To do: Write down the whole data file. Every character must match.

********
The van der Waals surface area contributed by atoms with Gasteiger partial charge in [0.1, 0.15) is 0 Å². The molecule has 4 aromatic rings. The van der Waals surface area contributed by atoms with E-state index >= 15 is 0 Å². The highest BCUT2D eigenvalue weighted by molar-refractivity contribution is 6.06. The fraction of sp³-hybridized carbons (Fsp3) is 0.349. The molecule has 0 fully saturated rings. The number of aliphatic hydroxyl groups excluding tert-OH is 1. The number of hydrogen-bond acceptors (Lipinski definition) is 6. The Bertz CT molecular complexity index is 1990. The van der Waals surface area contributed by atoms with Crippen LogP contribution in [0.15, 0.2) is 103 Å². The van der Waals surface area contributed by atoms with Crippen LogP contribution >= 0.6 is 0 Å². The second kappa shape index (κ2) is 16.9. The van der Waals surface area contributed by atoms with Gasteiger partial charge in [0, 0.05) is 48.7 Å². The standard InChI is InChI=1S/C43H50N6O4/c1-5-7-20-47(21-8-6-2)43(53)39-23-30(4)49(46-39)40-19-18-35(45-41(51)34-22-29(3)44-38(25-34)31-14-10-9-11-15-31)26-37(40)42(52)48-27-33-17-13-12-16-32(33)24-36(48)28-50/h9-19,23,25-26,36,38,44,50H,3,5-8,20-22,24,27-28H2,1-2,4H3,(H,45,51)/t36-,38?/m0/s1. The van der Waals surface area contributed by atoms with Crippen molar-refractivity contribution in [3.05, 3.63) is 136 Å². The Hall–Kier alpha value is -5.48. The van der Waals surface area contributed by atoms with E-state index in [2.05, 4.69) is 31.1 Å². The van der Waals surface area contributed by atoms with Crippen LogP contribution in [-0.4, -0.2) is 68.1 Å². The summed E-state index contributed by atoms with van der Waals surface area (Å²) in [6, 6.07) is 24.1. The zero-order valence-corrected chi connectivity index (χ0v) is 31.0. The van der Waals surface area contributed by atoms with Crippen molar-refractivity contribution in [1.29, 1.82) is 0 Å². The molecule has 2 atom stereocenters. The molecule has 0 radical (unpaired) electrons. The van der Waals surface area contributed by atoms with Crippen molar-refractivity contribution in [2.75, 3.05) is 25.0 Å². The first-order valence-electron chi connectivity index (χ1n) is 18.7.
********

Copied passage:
The van der Waals surface area contributed by atoms with Gasteiger partial charge in [0.1, 0.15) is 0 Å². The molecule has 4 aromatic rings. The van der Waals surface area contributed by atoms with E-state index >= 15 is 0 Å². The highest BCUT2D eigenvalue weighted by molar-refractivity contribution is 6.06. The fraction of sp³-hybridized carbons (Fsp3) is 0.349. The molecule has 0 fully saturated rings. The number of aliphatic hydroxyl groups excluding tert-OH is 1. The number of hydrogen-bond acceptors (Lipinski definition) is 6. The Bertz CT molecular complexity index is 1990. The van der Waals surface area contributed by atoms with Crippen LogP contribution in [0.15, 0.2) is 103 Å². The van der Waals surface area contributed by atoms with Crippen LogP contribution >= 0.6 is 0 Å². The second kappa shape index (κ2) is 16.9. The van der Waals surface area contributed by atoms with Gasteiger partial charge in [0, 0.05) is 48.7 Å². The standard InChI is InChI=1S/C43H50N6O4/c1-5-7-20-47(21-8-6-2)43(53)39-23-30(4)49(46-39)40-19-18-35(45-41(51)34-22-29(3)44-38(25-34)31-14-10-9-11-15-31)26-37(40)42(52)48-27-33-17-13-12-16-32(33)24-36(48)28-50/h9-19,23,25-26,36,38,44,50H,3,5-8,20-22,24,27-28H2,1-2,4H3,(H,45,51)/t36-,38?/m0/s1. The van der Waals surface area contributed by atoms with Crippen molar-refractivity contribution in [3.05, 3.63) is 136 Å². The Hall–Kier alpha value is -5.48. The van der Waals surface area contributed by atoms with E-state index in [2.05, 4.69) is 31.1 Å². The van der Waals surface area contributed by atoms with Crippen LogP contribution in [-0.4, -0.2) is 68.1 Å². The summed E-state index contributed by atoms with van der Waals surface area (Å²) in [6, 6.07) is 24.1. The zero-order valence-corrected chi connectivity index (χ0v) is 31.0. The van der Waals surface area contributed by atoms with Crippen molar-refractivity contribution in [1.29, 1.82) is 0 Å². The molecule has 2 atom stereocenters. The molecule has 0 radical (unpaired) electrons. The van der Waals surface area contributed by atoms with Crippen molar-refractivity contribution in [2.75, 3.05) is 25.0 Å². The first-order valence-electron chi connectivity index (χ1n) is 18.7.